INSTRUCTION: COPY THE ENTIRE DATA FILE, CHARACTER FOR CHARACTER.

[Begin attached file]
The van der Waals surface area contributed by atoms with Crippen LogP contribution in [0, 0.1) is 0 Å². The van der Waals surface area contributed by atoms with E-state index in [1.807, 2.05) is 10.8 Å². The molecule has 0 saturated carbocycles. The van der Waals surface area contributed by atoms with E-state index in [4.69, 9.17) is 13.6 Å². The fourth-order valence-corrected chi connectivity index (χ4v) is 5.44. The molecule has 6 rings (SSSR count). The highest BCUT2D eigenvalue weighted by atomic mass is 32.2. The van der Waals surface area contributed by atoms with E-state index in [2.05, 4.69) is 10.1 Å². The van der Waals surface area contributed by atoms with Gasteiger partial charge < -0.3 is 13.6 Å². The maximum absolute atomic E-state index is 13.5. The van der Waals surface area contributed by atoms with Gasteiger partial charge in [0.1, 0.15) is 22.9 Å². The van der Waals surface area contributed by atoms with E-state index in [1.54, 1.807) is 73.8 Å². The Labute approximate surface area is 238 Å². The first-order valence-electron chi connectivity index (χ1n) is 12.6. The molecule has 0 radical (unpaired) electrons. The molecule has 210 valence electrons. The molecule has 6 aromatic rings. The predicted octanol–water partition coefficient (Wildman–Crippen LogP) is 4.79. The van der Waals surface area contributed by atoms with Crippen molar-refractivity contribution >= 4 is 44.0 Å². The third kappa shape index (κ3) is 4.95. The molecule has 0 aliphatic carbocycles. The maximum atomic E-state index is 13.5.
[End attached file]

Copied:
The van der Waals surface area contributed by atoms with Crippen LogP contribution in [0, 0.1) is 0 Å². The van der Waals surface area contributed by atoms with E-state index in [1.807, 2.05) is 10.8 Å². The molecule has 0 saturated carbocycles. The van der Waals surface area contributed by atoms with E-state index in [4.69, 9.17) is 13.6 Å². The fourth-order valence-corrected chi connectivity index (χ4v) is 5.44. The molecule has 6 rings (SSSR count). The highest BCUT2D eigenvalue weighted by atomic mass is 32.2. The van der Waals surface area contributed by atoms with E-state index in [2.05, 4.69) is 10.1 Å². The van der Waals surface area contributed by atoms with Gasteiger partial charge < -0.3 is 13.6 Å². The maximum absolute atomic E-state index is 13.5. The van der Waals surface area contributed by atoms with Gasteiger partial charge in [0.1, 0.15) is 22.9 Å². The van der Waals surface area contributed by atoms with E-state index in [1.54, 1.807) is 73.8 Å². The Labute approximate surface area is 238 Å². The first-order valence-electron chi connectivity index (χ1n) is 12.6. The molecule has 0 radical (unpaired) electrons. The molecule has 210 valence electrons. The molecule has 6 aromatic rings. The predicted octanol–water partition coefficient (Wildman–Crippen LogP) is 4.79. The van der Waals surface area contributed by atoms with Crippen molar-refractivity contribution >= 4 is 44.0 Å². The third kappa shape index (κ3) is 4.95. The molecule has 0 aliphatic carbocycles. The maximum atomic E-state index is 13.5.